FAIR Legislative Update, Federation for American Immigration Reform, April 20, 2009
Last week, the Pew Hispanic Center released a report entitled “A Portrait of Unauthorized Immigrants” in the United States providing some of the most recent and detailed statistics available about illegal aliens living in the United States. These statistics reveal that at a time when America can least afford additional financial and economic burdens, illegal aliens are straining taxpayers in regards to health care, education, and other social services.
The Pew Hispanic study reveals that illegal immigration is placing a strain on America’s education system. Children of illegal aliens now represent 6.8% of the total population of students enrolled in Kindergarten through 12th Grade, up from 5.4% in 2003. In five states–Arizona, California, Colorado, Nevada, and Texas–10% of K through 12 students have parents who are illegal aliens. (Id. at 9).
Pew’s data also reveals that illegal aliens are far less educated than the U.S. population as a whole. Pew states that illegal alien adults between the ages of 25 and 64 are disproportionately uneducated and unskilled when compared to U.S. citizens or legal immigrants. Nearly 29% of illegal aliens in the United States possess “less than a ninth-grade education; an additional 18% have some high school education but have not completed high school.” This compares to 2% and 6% of U.S. citizens in that age range who, respectively, have not reached the ninth-grade level or the equivalent of a high school degree. (Id. at 10). Younger illegal aliens (ages 18 to 24) do not fare much better: 40% of illegal aliens in that age group have not completed high school, compared to 15% of legal immigrants and 8% of U.S. citizens in the same age group (Id. at 11-12).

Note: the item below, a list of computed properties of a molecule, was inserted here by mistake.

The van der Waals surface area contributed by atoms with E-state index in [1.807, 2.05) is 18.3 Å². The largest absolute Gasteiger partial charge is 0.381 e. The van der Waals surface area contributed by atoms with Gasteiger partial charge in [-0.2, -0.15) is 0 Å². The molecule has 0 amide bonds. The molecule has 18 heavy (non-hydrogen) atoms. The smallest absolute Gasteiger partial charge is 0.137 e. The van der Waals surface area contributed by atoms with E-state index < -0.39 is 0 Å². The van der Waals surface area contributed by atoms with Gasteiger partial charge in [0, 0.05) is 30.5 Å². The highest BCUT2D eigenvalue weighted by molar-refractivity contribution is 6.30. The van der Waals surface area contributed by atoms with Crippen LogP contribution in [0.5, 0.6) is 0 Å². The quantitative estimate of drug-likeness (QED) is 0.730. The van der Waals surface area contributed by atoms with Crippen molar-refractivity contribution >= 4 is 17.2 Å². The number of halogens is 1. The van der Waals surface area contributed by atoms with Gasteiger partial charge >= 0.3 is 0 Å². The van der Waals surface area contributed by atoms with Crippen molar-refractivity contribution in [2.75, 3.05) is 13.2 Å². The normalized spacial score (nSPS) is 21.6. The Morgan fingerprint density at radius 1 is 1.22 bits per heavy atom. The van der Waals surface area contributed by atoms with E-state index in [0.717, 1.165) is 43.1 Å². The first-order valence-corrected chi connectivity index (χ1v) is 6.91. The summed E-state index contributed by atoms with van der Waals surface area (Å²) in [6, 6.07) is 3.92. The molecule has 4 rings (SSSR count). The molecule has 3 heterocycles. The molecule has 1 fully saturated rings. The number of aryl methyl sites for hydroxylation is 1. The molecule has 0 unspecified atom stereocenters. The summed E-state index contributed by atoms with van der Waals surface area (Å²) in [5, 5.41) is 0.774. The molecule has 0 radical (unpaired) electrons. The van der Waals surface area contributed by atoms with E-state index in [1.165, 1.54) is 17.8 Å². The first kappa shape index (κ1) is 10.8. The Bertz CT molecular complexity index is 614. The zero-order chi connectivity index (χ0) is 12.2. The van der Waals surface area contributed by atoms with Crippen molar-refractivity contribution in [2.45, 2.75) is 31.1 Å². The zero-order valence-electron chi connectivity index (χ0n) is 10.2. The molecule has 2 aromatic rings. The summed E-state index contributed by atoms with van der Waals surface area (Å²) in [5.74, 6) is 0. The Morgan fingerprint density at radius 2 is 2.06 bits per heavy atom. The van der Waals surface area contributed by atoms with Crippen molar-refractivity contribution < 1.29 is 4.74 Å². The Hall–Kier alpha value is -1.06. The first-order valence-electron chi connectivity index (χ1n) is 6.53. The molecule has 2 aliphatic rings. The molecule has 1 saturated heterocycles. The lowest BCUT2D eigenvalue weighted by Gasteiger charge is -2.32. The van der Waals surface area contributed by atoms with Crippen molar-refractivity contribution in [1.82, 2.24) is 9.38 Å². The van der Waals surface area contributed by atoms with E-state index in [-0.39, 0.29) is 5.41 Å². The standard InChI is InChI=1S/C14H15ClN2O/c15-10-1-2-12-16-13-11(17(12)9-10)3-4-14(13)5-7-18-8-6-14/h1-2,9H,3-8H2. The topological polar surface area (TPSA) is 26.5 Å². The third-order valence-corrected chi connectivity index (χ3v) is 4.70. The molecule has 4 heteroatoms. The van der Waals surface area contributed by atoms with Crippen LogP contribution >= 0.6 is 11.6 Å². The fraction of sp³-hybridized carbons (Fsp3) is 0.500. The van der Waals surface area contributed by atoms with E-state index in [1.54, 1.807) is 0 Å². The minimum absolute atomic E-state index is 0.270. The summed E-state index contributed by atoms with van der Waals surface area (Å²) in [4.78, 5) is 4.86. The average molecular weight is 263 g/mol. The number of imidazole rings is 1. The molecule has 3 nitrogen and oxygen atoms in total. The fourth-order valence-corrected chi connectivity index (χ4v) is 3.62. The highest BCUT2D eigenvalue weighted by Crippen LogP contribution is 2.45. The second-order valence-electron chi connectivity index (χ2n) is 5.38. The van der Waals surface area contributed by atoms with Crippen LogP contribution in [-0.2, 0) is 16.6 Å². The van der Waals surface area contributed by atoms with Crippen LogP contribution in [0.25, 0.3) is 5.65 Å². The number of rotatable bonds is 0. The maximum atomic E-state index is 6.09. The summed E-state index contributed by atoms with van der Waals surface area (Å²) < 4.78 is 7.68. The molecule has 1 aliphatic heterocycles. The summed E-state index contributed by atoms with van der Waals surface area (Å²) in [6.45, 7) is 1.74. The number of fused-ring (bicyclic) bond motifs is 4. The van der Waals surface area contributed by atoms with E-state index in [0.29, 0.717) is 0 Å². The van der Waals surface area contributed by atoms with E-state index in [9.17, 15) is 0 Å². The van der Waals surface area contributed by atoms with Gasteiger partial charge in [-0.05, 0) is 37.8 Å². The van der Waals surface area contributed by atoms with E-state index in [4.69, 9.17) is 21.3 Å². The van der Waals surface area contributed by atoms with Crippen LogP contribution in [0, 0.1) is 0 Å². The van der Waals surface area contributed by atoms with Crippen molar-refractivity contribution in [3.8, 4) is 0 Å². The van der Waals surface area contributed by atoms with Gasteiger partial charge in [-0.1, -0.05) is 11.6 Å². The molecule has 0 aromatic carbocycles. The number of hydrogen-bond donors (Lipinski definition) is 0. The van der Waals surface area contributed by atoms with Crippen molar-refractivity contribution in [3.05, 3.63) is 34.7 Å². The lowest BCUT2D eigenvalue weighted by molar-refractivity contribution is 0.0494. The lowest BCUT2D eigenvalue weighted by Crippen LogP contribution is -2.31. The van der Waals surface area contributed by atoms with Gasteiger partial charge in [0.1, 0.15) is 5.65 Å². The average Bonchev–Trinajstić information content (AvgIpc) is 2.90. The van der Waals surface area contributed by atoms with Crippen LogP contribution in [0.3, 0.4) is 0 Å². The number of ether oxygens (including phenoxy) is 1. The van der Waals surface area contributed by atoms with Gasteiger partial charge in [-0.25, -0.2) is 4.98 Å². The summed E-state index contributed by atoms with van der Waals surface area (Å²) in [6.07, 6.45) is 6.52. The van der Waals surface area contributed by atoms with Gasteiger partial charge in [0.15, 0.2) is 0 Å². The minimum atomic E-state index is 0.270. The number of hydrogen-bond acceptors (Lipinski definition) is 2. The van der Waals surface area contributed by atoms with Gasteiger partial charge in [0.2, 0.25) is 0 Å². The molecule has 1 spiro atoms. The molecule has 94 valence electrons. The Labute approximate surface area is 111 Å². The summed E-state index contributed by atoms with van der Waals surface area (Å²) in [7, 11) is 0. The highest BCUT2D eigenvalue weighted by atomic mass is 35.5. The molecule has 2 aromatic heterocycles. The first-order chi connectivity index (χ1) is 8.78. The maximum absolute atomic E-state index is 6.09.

Pew Hispanic states that the fact that illegal aliens tend to be unskilled and uneducated reveals why illegal alien adults are also disproportionately represented among the poor. Pew found that 21% of illegal aliens inside the United States are considered “poor” (compared to 13% of legal immigrant adults and 10% of U.S. citizen adults). Additionally, illegal alien adults and their U.S.-born children account for 11% of the total U.S. population living below the poverty level, “twice their representation in the total population.” (Id. at 17).
The Pew report contained figures concerning the impact of illegal aliens on the American health care system as well. Pew reports that 59% of illegal aliens, 45% of illegal alien children, and 25% of U.S.-born children of illegal aliens lacked health insurance in 2007. This last figure stands in stark contrast to the 8% of children of U.S. citizen parents who were uninsured in 2007. (Id. at 18).
[Editor’s Note: The Pew Hispanic Center’s report entitled “A Portrait of Unauthorized Immigrants in the United States” can be read or downloaded as a PDF file here.]